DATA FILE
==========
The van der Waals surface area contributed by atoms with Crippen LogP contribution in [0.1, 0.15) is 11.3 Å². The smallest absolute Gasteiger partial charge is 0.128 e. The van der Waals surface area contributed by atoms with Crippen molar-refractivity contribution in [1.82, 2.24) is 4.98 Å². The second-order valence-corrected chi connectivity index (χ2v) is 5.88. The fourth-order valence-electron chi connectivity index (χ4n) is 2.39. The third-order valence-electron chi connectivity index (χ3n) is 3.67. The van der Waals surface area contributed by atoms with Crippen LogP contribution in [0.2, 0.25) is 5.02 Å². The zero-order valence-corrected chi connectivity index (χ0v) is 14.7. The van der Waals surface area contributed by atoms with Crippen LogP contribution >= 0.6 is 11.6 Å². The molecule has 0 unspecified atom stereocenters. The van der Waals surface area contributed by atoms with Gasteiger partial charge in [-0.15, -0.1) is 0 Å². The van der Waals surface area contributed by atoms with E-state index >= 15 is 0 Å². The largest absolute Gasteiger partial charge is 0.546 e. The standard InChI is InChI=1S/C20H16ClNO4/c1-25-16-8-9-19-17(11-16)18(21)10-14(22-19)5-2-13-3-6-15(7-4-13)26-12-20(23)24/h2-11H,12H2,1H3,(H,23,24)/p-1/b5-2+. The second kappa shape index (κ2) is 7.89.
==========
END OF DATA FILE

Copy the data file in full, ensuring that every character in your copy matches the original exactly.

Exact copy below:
The van der Waals surface area contributed by atoms with Crippen LogP contribution in [0.1, 0.15) is 11.3 Å². The smallest absolute Gasteiger partial charge is 0.128 e. The van der Waals surface area contributed by atoms with Crippen molar-refractivity contribution in [1.82, 2.24) is 4.98 Å². The second-order valence-corrected chi connectivity index (χ2v) is 5.88. The fourth-order valence-electron chi connectivity index (χ4n) is 2.39. The third-order valence-electron chi connectivity index (χ3n) is 3.67. The van der Waals surface area contributed by atoms with Crippen LogP contribution in [0.2, 0.25) is 5.02 Å². The zero-order valence-corrected chi connectivity index (χ0v) is 14.7. The van der Waals surface area contributed by atoms with Crippen LogP contribution >= 0.6 is 11.6 Å². The molecule has 0 unspecified atom stereocenters. The van der Waals surface area contributed by atoms with Gasteiger partial charge in [-0.15, -0.1) is 0 Å². The van der Waals surface area contributed by atoms with E-state index >= 15 is 0 Å². The largest absolute Gasteiger partial charge is 0.546 e. The standard InChI is InChI=1S/C20H16ClNO4/c1-25-16-8-9-19-17(11-16)18(21)10-14(22-19)5-2-13-3-6-15(7-4-13)26-12-20(23)24/h2-11H,12H2,1H3,(H,23,24)/p-1/b5-2+. The second kappa shape index (κ2) is 7.89.